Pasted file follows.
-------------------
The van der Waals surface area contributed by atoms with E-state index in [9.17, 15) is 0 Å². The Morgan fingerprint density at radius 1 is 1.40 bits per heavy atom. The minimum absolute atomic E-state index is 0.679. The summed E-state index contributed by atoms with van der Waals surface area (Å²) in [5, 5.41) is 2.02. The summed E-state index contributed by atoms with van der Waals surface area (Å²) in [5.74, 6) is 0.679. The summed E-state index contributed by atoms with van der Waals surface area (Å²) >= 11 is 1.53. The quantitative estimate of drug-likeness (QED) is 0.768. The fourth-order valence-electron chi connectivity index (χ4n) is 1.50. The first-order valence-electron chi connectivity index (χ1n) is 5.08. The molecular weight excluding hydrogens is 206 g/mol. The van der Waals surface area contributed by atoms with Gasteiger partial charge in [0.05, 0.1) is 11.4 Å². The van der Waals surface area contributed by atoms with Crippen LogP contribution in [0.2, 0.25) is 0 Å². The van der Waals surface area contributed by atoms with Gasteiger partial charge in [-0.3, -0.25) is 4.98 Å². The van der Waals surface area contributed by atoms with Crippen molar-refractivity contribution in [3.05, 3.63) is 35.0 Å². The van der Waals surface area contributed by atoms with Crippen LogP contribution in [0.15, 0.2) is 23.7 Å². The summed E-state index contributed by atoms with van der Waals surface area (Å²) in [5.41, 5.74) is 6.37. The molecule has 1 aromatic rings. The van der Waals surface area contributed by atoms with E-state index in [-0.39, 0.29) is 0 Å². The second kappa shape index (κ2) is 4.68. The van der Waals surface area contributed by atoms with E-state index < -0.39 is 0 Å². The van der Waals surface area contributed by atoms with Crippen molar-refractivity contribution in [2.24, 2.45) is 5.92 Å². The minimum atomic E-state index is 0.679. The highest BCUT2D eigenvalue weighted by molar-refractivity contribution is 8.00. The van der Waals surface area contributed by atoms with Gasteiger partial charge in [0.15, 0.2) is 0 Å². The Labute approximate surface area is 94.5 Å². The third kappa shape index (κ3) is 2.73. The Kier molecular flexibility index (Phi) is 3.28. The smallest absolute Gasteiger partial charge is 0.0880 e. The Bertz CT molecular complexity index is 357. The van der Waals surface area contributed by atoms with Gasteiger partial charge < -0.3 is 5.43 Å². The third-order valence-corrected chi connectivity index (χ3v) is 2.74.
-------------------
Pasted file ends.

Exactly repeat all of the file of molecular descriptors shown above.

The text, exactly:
The van der Waals surface area contributed by atoms with E-state index in [9.17, 15) is 0 Å². The Morgan fingerprint density at radius 1 is 1.40 bits per heavy atom. The minimum absolute atomic E-state index is 0.679. The summed E-state index contributed by atoms with van der Waals surface area (Å²) in [5, 5.41) is 2.02. The summed E-state index contributed by atoms with van der Waals surface area (Å²) in [5.74, 6) is 0.679. The summed E-state index contributed by atoms with van der Waals surface area (Å²) >= 11 is 1.53. The quantitative estimate of drug-likeness (QED) is 0.768. The fourth-order valence-electron chi connectivity index (χ4n) is 1.50. The first-order valence-electron chi connectivity index (χ1n) is 5.08. The molecular weight excluding hydrogens is 206 g/mol. The van der Waals surface area contributed by atoms with Gasteiger partial charge in [0.05, 0.1) is 11.4 Å². The van der Waals surface area contributed by atoms with Crippen LogP contribution in [0.2, 0.25) is 0 Å². The van der Waals surface area contributed by atoms with Gasteiger partial charge in [-0.3, -0.25) is 4.98 Å². The van der Waals surface area contributed by atoms with Crippen molar-refractivity contribution in [3.05, 3.63) is 35.0 Å². The van der Waals surface area contributed by atoms with Crippen LogP contribution in [0.15, 0.2) is 23.7 Å². The summed E-state index contributed by atoms with van der Waals surface area (Å²) in [5.41, 5.74) is 6.37. The molecule has 1 aromatic rings. The van der Waals surface area contributed by atoms with E-state index in [-0.39, 0.29) is 0 Å². The second kappa shape index (κ2) is 4.68. The van der Waals surface area contributed by atoms with E-state index < -0.39 is 0 Å². The van der Waals surface area contributed by atoms with Crippen molar-refractivity contribution in [2.24, 2.45) is 5.92 Å². The minimum atomic E-state index is 0.679. The highest BCUT2D eigenvalue weighted by molar-refractivity contribution is 8.00. The van der Waals surface area contributed by atoms with Gasteiger partial charge in [0.15, 0.2) is 0 Å². The Labute approximate surface area is 94.5 Å². The third kappa shape index (κ3) is 2.73. The Kier molecular flexibility index (Phi) is 3.28. The smallest absolute Gasteiger partial charge is 0.0880 e. The Bertz CT molecular complexity index is 357. The van der Waals surface area contributed by atoms with Gasteiger partial charge < -0.3 is 5.43 Å². The third-order valence-corrected chi connectivity index (χ3v) is 2.74.